Most women get them. Some men get them. Few people welcome them. Stretch marks, or stria distensae as they are known medically, are scars that appear when the skin is stretched beyond its elastic limit.
Physicists define the elastic limit as the maximum force that can be applied to solid material before the onset of permanent deformation. In dermatology, when stresses up to the elastic limit are removed, the skin resumes its original size and shape. When forces beyond the elastic limit are removed, the skin remains permanently stretch marked.
The younger you are, the firmer your skin. The firmer your skin, the lower your elastic limit and the more likely you are to develop stretch marks. Stretch marks occur most frequently during adolescent or pregnancy growth.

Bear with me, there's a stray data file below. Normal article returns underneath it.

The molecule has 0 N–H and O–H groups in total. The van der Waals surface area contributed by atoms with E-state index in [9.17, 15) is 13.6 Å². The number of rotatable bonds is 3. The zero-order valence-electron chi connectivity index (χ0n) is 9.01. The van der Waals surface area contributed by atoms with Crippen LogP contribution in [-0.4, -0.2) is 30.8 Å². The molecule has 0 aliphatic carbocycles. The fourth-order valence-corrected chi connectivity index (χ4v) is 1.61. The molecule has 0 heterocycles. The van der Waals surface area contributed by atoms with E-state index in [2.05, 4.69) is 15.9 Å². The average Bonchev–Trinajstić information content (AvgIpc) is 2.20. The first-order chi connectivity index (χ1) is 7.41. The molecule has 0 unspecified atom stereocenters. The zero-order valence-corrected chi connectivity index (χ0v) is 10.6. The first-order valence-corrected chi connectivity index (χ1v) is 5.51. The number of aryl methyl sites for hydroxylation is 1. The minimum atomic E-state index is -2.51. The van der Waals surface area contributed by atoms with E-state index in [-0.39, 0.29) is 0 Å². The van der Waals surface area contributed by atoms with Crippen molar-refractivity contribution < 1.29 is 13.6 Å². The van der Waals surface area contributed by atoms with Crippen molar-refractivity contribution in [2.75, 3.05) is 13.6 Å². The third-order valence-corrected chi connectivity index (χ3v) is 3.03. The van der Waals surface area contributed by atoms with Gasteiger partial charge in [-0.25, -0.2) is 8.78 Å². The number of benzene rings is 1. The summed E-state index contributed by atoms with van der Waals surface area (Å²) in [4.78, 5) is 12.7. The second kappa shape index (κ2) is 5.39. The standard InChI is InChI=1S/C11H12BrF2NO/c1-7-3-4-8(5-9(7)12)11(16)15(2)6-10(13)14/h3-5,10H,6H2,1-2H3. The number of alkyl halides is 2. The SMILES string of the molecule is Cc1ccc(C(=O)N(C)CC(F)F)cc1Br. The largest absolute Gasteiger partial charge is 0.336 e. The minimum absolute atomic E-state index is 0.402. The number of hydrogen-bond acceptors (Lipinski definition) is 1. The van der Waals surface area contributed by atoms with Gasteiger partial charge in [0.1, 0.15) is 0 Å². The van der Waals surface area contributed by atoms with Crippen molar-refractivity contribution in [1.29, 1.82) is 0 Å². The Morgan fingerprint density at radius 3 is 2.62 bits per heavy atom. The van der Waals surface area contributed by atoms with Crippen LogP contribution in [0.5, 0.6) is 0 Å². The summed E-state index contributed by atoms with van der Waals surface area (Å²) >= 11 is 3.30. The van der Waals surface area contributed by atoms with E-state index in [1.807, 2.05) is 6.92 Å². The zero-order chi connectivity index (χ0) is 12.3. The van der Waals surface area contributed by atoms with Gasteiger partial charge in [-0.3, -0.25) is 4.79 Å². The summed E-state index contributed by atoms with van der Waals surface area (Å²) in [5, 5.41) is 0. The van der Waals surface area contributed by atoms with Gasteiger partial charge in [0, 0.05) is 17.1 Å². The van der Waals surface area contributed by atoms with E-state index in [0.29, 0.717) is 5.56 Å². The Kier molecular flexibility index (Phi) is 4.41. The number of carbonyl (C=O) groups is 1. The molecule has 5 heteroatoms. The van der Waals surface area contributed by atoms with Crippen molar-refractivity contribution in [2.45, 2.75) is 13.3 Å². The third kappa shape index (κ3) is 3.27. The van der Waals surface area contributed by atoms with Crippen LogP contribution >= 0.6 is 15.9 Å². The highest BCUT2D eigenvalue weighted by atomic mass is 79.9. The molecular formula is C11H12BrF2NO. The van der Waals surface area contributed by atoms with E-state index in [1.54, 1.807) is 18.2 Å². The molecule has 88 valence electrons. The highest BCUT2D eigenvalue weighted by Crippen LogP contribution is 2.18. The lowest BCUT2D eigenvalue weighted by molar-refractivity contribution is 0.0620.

The primary cause is mechanical stretching of the skin due to underlying tissue expansion. Parallel inflammatory streaks appear and align perpendicular to the direction of skin tension. Microscopically, the skin is initially swollen, inflamed and elastin bundles in the inner layer of skin (the dermis) are disrupted.
Over time, the inflammation eventually fades and is replaced by scar tissue. This produces a thinned outer layer of skin (the epidermis), loss of dermal elastin, and a replacement of the dermis by abnormally dense collagen fibres.
Click here to read more in the article published on 27 Apr 2017 by Professor Rodney Sinclair.